After my experience with Ebo Whyte’s Nicholas, I was more than excited when I heard ‘Final Warning’; his latest play was going to be a biopic on Reverend Sam Korankye Ankrah.
The Apostle General as he is affectionately called by most Ghanaians is the founder and leader of the Royal House Chapel International. With a following of over 30,000, Rev Ankrah is one of the most influential leaders in the country.
While most pastors have had their rags to riches stories told over and over again, Sam Korankye Ankrah is a very private person. An opportunity to know this man, not just the surface story but intimate details that can also be told by close sources was a dream come true.
A week before the show, I already had my ticket and a date for the night. Going with a friend was important because as a known fan of Ebo Whyte, I didn’t want to come out of the theatre without a second opinion, I may be biased but I knew she will not.
There was a mini crowd at the National Theatre when we reported at 7:55 pm. We were ushered into our seats by well-dressed men and women in branded shirts. Everyone seemed relaxed and excited, ready to be told the story of this amazing leader who does not have a scandal to his name.
The curtains lifted to a beautiful, church-like stage. Soon the whole place was filled with music and the cast gave us their introductory performance. Powerful voices, I said and throughout the show, it was all I kept saying.
There were about 25 people on the stage, twice the number of cast I have seen used by Ebo Whyte in a play.
The production began with a friendly conversation between a ‘guardian angel’ and the ‘accuser of the brethren’. The facts are simple, it is Sam Korankye Ankrah’s 60th birthday and his life was going to be reviewed. In short, has he lived up to expectation or he has wasted his years. After the first confused moment of meeting these two spiritual beings and the presences of other heavenly beings as jurors to the case, the Apostle General begins to defend his life.
He tells of the loveless marriage between his parents, the irresponsible nature of his father towards his education and how his mother served as his backbone and support system.
Acting the part of the accuser, Michael Akoto Sasu and Adrian Afun who was the younger Sam Korankye Ankrah stole the heart of the audience.
They were funny, talented and just had a way of getting people to appreciate their role.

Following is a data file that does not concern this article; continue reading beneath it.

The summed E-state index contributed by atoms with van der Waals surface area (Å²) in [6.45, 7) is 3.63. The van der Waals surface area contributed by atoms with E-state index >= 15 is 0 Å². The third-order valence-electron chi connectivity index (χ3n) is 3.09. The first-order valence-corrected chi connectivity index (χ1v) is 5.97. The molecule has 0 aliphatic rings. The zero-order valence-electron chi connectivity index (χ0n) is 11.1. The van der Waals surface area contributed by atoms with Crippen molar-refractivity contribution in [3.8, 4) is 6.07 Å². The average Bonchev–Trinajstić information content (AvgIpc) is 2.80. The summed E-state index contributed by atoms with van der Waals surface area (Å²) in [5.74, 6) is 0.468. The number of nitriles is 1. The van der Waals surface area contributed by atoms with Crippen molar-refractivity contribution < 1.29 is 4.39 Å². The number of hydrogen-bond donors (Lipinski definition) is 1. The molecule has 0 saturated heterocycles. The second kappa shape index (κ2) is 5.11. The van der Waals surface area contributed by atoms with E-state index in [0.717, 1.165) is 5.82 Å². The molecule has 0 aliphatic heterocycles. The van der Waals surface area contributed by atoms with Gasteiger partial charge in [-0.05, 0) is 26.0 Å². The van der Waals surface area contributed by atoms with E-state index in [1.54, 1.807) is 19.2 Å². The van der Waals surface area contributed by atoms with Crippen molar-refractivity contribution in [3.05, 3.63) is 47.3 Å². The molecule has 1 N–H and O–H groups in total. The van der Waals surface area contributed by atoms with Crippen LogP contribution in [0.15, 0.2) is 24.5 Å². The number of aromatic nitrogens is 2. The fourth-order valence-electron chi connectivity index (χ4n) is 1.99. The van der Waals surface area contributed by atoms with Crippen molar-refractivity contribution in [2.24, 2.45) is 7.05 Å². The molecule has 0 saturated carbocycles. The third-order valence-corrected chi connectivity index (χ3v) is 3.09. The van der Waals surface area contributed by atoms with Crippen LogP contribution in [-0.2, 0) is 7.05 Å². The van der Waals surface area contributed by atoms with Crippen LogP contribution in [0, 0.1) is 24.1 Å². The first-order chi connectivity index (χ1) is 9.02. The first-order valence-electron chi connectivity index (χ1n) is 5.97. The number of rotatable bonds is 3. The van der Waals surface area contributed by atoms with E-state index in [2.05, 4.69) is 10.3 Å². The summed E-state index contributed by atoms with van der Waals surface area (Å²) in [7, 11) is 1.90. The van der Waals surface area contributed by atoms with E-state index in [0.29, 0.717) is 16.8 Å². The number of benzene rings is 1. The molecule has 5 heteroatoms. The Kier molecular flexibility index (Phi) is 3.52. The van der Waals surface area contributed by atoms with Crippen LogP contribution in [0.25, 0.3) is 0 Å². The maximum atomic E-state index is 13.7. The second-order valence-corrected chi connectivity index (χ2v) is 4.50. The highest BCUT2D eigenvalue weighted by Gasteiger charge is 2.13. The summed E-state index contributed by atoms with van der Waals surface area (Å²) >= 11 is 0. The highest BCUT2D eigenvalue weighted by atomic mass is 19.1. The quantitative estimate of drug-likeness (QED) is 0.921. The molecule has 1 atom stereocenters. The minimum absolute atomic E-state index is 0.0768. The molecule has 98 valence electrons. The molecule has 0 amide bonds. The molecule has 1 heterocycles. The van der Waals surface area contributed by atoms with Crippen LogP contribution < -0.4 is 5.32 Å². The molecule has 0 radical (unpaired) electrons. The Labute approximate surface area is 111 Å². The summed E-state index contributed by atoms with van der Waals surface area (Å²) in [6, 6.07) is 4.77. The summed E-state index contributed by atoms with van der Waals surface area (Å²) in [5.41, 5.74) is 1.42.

Throughout the drama, until he ended his part, Adrian stood out for me. I was practically praying for him when he had to perform his first miracle in the Volta Region and was genuinely happy when he got married to Rita, one of the girls in his youth fellowship.
But my date insists, her favorite character is Sam Korankye Ankrah’s mother played by Rebecca Agbolosoo Mensah. Vic, who was forced to marry her husband, never forgave her aunty and was always seen fighting her aged-husband on stage. She was smallish, had an amazing voice and could keep her own in any agreement.
While a lot of scenes got me emotional and sitting on the edge, I had renewed respect for the Apostle General when he revealed that even though he cheated his in-laws out of their bride price, he made it up two years later by presenting double of everything he was expected to give.
What kind of man is this? I kept asking myself. He didn’t have to, but he did. Well, the accuser wasn’t so pleased with that information. Indeed the theme song ‘Oofeetso)’ meaning ‘you have overdone it’, was just perfect and when Adrian started to rap the part of Sarkodie, I was on my feet, jumping and screaming.
It’s true; Sam Korankye Ankrah didn’t want to be a pastor because he wanted to make money. It’s true he left the country for greener pastures leaving his newly wedded wife here in Ghana. It is true a final warning from God forced him back to his initial calling and it is true he almost died through a car accident.
But it’s more obvious he had a listening ear and a willing spirit. That he made the right choice when it came to his marriage, that he survived situations that broke people down and he has God to be grateful to for everything.
With the help of Ebo Whyte I have seen Archbishop Nicholas Duncan-Williams on stage. I have seen and understood Sam Korankye Ankrah in a way, I could only imagine and I can’t wait for another African story to be told in this beautiful way.
Every story may not be from rags to riches but every story is unique and needs to be told. Imagine the lives of Pastor Mensa Otabil, founder of the International Central Gospel Church, Dag Heward-Mills, founder of Lighthouse Chapel and Agyin Asare, founder of Perez Chapel International being told on stage.
Their weakness, strengths, human nature all portrayed to the people who love and adore them. Imagine knowing something deeper about your pastor than you ever thought possible, and then you will appreciate this biopic by Roverman Productions that left many smiling and content.
‘Final Warning’ will be repeated from Friday, March 6, 2020, to Sunday, March 8, 2020. It will run twice a day, 4pm and 8pm each night before being put to rest and acted in December as part of the Festival of Plays.